It is unclear when that will end. Paralysis in Parliament raises the possibility that Brexit might be delayed or that the U.K. could crash out of the EU with no-deal, something that many chief executives say would cause huge disruption.
With little more than two months to go before that deadline, companies are ratcheting up their Brexit preparations. Many big manufacturers are stockpiling goods and reserving storage space—anticipating border delays should there be no deal.
Ford Motor Co. said Thursday it was still counting on a negotiated exit, but that a no-deal break could potentially cost it $800 million in 2019. It cited new tariffs that would come into effect without a deal, further depreciation of the British pound, new border restrictions and a generally deteriorating economic outlook.
Breaking the Brexit Deadlock
With U.K. lawmakers rejecting Theresa May’s Brexit deal, WSJ’s Stephen Fidler explores what options remain available to the prime minister before the country is scheduled to leave the EU on March 29.
Some big multinationals have also started to change their legal address, amid the uncertainty, in order to continue to take advantage of being inside the EU free-trade zone, deal or no-deal.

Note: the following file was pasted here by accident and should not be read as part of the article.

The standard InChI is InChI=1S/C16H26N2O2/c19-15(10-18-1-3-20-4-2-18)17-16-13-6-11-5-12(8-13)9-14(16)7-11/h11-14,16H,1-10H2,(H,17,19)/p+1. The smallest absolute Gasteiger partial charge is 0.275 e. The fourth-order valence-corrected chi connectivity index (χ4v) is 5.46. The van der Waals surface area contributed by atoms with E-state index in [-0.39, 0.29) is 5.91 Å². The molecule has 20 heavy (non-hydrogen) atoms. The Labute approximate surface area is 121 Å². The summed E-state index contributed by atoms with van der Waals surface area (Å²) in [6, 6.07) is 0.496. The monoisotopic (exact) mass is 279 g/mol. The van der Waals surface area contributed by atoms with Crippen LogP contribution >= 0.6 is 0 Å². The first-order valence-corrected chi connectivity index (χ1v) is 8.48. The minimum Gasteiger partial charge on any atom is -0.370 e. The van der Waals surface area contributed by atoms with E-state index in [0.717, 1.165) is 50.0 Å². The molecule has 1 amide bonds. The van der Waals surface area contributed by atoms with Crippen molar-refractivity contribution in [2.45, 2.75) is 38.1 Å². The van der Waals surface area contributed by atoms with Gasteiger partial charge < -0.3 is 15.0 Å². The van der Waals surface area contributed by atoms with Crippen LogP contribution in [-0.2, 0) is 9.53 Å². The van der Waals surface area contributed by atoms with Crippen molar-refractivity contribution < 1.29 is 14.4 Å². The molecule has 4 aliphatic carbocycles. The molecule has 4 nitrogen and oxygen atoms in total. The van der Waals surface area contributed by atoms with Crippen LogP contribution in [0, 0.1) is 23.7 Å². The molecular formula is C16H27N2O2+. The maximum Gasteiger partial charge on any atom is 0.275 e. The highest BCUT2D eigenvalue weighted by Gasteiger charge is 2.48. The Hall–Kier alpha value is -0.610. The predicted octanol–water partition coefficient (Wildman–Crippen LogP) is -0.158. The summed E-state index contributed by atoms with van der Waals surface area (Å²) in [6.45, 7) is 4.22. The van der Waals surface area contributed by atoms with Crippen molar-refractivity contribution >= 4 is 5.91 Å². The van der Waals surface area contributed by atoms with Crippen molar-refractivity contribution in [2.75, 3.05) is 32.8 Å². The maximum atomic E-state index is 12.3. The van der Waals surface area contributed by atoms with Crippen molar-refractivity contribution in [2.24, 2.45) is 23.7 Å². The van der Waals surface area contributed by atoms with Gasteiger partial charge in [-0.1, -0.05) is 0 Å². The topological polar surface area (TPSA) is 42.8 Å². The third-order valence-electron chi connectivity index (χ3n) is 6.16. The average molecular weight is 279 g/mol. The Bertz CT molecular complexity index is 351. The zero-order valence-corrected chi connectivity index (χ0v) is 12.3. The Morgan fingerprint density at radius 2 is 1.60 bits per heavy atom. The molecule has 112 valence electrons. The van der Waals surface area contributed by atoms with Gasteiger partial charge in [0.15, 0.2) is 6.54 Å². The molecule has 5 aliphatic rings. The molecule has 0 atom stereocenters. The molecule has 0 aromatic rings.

Japan’s Sony Corp. this week said it would move its European headquarters to the Netherlands from the U.K., though it said the move won’t affect any jobs. P&O, the once-iconic British shipping giant now owned by Dubai’s DP World, said its English Channel ferries would sail under the Cypriot flag instead of a British one.
The European aerospace giant, the world’s No. 2 plane maker behind Boeing Co. , operates several sites in the U.K. and makes wings for everything from its A320 single-aisle jet to its A380 superjumbos in northern Wales. Airbus has previously said it wouldn’t move current work performed in the U.K. But it said wings for future planes the company may design could be made elsewhere.